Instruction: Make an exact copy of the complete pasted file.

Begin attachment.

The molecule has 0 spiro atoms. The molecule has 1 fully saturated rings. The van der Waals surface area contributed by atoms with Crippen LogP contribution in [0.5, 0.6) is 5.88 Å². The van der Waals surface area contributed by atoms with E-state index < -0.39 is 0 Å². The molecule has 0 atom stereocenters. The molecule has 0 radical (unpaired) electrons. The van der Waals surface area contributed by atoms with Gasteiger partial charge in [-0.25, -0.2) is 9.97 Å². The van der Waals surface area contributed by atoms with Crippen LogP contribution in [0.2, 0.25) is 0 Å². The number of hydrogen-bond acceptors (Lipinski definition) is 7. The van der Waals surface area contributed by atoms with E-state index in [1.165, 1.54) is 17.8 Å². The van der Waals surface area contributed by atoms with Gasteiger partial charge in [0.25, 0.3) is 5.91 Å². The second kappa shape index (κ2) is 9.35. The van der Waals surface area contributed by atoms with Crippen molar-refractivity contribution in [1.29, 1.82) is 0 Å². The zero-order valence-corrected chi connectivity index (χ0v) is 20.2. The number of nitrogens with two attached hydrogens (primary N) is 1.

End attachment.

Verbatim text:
The molecule has 0 spiro atoms. The molecule has 1 fully saturated rings. The van der Waals surface area contributed by atoms with Crippen LogP contribution in [0.5, 0.6) is 5.88 Å². The van der Waals surface area contributed by atoms with E-state index < -0.39 is 0 Å². The molecule has 0 atom stereocenters. The molecule has 0 radical (unpaired) electrons. The van der Waals surface area contributed by atoms with Gasteiger partial charge in [-0.25, -0.2) is 9.97 Å². The van der Waals surface area contributed by atoms with Crippen LogP contribution in [0.2, 0.25) is 0 Å². The number of hydrogen-bond acceptors (Lipinski definition) is 7. The van der Waals surface area contributed by atoms with E-state index in [1.165, 1.54) is 17.8 Å². The van der Waals surface area contributed by atoms with Gasteiger partial charge in [0.25, 0.3) is 5.91 Å². The second kappa shape index (κ2) is 9.35. The van der Waals surface area contributed by atoms with Crippen molar-refractivity contribution in [1.29, 1.82) is 0 Å². The zero-order valence-corrected chi connectivity index (χ0v) is 20.2. The number of nitrogens with two attached hydrogens (primary N) is 1.